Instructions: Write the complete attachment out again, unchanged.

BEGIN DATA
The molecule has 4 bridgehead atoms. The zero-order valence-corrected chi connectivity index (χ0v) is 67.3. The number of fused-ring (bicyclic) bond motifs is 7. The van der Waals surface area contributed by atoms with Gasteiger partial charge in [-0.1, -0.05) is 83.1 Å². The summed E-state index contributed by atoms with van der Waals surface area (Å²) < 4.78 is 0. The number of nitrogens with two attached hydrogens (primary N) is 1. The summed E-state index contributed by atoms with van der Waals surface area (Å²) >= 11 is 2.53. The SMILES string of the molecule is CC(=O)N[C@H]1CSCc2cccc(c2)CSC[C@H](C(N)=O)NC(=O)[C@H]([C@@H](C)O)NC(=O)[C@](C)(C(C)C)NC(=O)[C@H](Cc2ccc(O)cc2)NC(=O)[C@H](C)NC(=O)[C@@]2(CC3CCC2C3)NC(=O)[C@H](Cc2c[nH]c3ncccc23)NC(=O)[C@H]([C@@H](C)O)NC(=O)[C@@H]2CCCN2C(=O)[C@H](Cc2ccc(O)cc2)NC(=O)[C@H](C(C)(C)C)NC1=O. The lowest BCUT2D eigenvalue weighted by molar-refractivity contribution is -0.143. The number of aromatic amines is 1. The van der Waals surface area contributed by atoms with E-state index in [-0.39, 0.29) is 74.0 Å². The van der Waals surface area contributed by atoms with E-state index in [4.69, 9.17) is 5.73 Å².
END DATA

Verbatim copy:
The molecule has 4 bridgehead atoms. The zero-order valence-corrected chi connectivity index (χ0v) is 67.3. The number of fused-ring (bicyclic) bond motifs is 7. The van der Waals surface area contributed by atoms with Gasteiger partial charge in [-0.1, -0.05) is 83.1 Å². The summed E-state index contributed by atoms with van der Waals surface area (Å²) < 4.78 is 0. The number of nitrogens with two attached hydrogens (primary N) is 1. The summed E-state index contributed by atoms with van der Waals surface area (Å²) >= 11 is 2.53. The SMILES string of the molecule is CC(=O)N[C@H]1CSCc2cccc(c2)CSC[C@H](C(N)=O)NC(=O)[C@H]([C@@H](C)O)NC(=O)[C@](C)(C(C)C)NC(=O)[C@H](Cc2ccc(O)cc2)NC(=O)[C@H](C)NC(=O)[C@@]2(CC3CCC2C3)NC(=O)[C@H](Cc2c[nH]c3ncccc23)NC(=O)[C@H]([C@@H](C)O)NC(=O)[C@@H]2CCCN2C(=O)[C@H](Cc2ccc(O)cc2)NC(=O)[C@H](C(C)(C)C)NC1=O. The lowest BCUT2D eigenvalue weighted by molar-refractivity contribution is -0.143. The number of aromatic amines is 1. The van der Waals surface area contributed by atoms with E-state index in [-0.39, 0.29) is 74.0 Å². The van der Waals surface area contributed by atoms with E-state index in [4.69, 9.17) is 5.73 Å².